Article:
MAT has proved to be a clinically effective treatment and to significantly reduce the need for inpatient detoxification services for many individuals struggling with opiate and alcohol addiction. MAT works on the receptors in the brain. Opiates work by crossing the blood-brain barrier and attaching to receptors on brain cells, which trigger the release of neurotransmitters and brain activity which produce the feelings associated with the drug.
MAT will work in one of three ways; as an agonist, partial agonist or an antagonist. An agonist is a chemical that binds to a receptor in the brain and activates the receptor to produce a biological response. An agonist causes an action. An antagonist may bind to the same receptor, but does not produce a response; instead it blocks that receptor to a natural agonist. The antagonist blocks the action of the agonist and an inverse agonist causes an action opposite to that of the agonist. Partial agonists are drugs that bind to and activate a given receptor, but have only partial efficacy at the receptor relative to a full agonist.
MAT medications can be prescribed to give a person opiates that activate the same receptors but are absorbed into the blood over a longer period of time. This will reduce and stave off withdrawal symptoms, helping to break the psychological link between taking a drug and immediately feeling the effects. A prescription could also be given for an opioid antagonist, a non-opioid drug that sits on those same receptors and blocks them, so that if the user relapses, they will not feel the effects of the drug. HOWEVER, a person’s tolerance for the drug decreases after long periods of sobriety AND especially after antagonist treatment. Therefore they are at an increased risk of overdose or death if they relapse.
The purpose of counseling is to help clients achieve their personal goals, as identified in their treatment plan, and gain greater insight into their lives. Counselors work with clients on strategies to overcome obstacles and personal challenges that they are facing.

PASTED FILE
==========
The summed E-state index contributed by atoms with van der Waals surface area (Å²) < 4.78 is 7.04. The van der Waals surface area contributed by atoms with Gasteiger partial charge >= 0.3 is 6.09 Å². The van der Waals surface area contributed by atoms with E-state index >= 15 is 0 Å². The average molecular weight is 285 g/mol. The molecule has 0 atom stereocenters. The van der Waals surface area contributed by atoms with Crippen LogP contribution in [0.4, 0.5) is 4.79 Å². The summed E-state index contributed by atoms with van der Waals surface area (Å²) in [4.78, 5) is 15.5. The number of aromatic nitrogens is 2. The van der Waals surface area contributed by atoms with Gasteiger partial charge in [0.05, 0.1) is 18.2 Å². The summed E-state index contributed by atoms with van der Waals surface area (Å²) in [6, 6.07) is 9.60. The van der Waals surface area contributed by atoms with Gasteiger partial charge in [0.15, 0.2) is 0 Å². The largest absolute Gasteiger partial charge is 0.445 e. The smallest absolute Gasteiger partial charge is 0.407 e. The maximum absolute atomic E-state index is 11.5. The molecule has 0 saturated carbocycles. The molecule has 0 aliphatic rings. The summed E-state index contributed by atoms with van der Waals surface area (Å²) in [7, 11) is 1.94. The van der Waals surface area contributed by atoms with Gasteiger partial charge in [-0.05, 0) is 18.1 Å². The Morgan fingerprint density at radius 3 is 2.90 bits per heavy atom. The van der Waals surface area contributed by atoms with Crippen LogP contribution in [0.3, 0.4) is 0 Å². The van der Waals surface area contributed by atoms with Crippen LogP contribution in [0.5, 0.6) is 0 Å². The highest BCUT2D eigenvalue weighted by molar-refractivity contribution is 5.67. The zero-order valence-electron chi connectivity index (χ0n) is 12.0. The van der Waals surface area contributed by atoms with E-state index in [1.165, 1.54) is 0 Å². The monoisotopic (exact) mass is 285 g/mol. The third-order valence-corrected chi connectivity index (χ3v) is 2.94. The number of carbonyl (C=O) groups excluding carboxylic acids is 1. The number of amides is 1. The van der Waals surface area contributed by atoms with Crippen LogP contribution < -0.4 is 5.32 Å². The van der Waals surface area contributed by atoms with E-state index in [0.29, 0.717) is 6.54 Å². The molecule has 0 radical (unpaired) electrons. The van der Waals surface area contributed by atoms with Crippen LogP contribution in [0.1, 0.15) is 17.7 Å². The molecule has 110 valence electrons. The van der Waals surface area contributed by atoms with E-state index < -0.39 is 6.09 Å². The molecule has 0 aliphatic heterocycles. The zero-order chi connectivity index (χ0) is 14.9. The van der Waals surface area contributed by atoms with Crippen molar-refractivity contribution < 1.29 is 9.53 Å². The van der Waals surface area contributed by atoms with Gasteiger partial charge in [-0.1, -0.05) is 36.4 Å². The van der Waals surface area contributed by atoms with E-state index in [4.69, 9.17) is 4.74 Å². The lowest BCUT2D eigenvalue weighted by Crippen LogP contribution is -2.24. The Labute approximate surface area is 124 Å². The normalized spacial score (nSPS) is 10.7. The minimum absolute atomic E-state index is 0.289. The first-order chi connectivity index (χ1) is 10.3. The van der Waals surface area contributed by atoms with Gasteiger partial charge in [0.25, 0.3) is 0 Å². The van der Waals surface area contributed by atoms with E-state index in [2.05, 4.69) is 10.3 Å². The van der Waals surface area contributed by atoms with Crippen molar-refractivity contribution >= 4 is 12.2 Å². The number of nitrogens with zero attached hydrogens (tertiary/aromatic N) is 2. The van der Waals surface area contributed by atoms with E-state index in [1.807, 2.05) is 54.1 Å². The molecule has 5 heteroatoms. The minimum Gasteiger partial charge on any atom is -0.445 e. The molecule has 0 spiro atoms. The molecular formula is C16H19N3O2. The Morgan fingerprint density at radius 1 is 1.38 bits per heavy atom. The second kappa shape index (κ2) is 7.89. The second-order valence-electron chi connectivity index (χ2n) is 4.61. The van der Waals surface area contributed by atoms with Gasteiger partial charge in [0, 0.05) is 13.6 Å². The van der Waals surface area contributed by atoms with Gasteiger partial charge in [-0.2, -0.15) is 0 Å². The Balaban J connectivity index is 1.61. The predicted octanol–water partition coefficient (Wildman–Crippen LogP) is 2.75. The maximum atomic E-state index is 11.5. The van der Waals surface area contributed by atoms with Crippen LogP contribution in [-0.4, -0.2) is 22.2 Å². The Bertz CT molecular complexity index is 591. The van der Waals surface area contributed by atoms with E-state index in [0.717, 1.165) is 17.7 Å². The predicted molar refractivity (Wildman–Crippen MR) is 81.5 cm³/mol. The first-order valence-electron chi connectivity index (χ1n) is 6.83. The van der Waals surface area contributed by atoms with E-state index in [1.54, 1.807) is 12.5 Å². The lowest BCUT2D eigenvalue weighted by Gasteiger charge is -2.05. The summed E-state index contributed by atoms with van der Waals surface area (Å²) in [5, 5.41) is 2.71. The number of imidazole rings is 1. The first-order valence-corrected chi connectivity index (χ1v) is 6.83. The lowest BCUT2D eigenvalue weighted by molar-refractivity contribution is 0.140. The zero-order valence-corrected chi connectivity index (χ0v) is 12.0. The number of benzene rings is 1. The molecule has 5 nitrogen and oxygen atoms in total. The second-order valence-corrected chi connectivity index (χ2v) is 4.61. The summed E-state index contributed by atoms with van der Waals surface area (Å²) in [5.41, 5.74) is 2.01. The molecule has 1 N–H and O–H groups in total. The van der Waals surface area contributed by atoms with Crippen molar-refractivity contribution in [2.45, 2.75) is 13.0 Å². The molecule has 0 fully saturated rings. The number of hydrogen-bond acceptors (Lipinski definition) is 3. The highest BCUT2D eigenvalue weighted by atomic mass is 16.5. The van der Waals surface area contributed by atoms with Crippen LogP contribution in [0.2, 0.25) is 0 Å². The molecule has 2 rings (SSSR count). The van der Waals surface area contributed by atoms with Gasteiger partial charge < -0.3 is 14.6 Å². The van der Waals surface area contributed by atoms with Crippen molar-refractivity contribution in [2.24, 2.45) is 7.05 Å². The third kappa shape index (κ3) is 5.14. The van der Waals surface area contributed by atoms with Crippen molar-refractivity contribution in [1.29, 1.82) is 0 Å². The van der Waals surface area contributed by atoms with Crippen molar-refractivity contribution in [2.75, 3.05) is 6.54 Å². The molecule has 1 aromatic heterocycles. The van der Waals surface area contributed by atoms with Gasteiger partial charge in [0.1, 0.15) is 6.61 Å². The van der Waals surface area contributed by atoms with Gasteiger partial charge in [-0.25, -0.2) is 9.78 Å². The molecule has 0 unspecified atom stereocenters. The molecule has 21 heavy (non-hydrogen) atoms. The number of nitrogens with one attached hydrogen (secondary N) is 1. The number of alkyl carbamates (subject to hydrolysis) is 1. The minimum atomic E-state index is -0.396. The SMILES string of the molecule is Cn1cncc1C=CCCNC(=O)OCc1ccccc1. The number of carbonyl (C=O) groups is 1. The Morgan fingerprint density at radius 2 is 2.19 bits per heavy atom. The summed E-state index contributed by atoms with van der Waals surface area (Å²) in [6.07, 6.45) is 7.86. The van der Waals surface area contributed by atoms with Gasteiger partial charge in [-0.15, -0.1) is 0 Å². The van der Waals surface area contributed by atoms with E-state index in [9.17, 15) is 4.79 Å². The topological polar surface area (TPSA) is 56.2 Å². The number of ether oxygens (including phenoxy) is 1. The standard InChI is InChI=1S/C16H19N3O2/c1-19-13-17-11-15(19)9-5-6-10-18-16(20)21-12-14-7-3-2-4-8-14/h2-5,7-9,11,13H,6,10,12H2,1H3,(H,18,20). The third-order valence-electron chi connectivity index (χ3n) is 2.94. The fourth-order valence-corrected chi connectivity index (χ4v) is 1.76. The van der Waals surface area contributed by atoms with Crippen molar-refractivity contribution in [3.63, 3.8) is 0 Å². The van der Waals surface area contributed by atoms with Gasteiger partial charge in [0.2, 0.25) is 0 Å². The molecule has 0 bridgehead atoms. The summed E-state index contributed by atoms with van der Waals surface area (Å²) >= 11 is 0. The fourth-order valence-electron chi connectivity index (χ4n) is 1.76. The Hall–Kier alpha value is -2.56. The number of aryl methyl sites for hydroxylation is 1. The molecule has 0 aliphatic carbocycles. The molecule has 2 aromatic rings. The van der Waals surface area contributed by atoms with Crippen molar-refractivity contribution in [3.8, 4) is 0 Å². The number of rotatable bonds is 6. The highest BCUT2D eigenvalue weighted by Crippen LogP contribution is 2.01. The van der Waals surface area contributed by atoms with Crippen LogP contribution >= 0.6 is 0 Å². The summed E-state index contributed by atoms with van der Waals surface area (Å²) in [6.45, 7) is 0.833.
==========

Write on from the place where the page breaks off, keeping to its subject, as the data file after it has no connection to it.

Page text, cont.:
The purpose of group counseling is to encourage group members to share stories and experiences. Through the group dynamic individuals will learn different coping mechanisms and strategies for healthier living and decision making choices. The group therapist/counselor will share and practice coping skills and techniques with the clients, to help them practice better life-management skills.
6 Drug Testing
The purpose is to utilize testing as a valuable tool to help clients become abstinent and actively participate in their recovery process. Testing is generally utilized in helping the client learn that many tools may be necessary for recovery and to regain control of their lives. Drug testing is another means of helping clients impose structure and awareness of their own behaviors. Additionally the purpose of drug testing may include:
- Deterring clients from resuming substance use
- Providing counselors’ with objective information about a client’s substance use
- Providing the in denial-client, objective evidence of use
- Identifying patterns of use which may warrant residential or hospital-based treatment
7 Case Management
The purpose of case management is to improve the quality of life for the client, through the assistance, guidance and referrals from the case manager. This includes working with the client to prevent life situations and problems from getting worse.
The case manager will help the client identify strengths and assets to address current issues and barriers to success. Case manager will also refer clients to appropriate community service providers, organizations and/or agencies.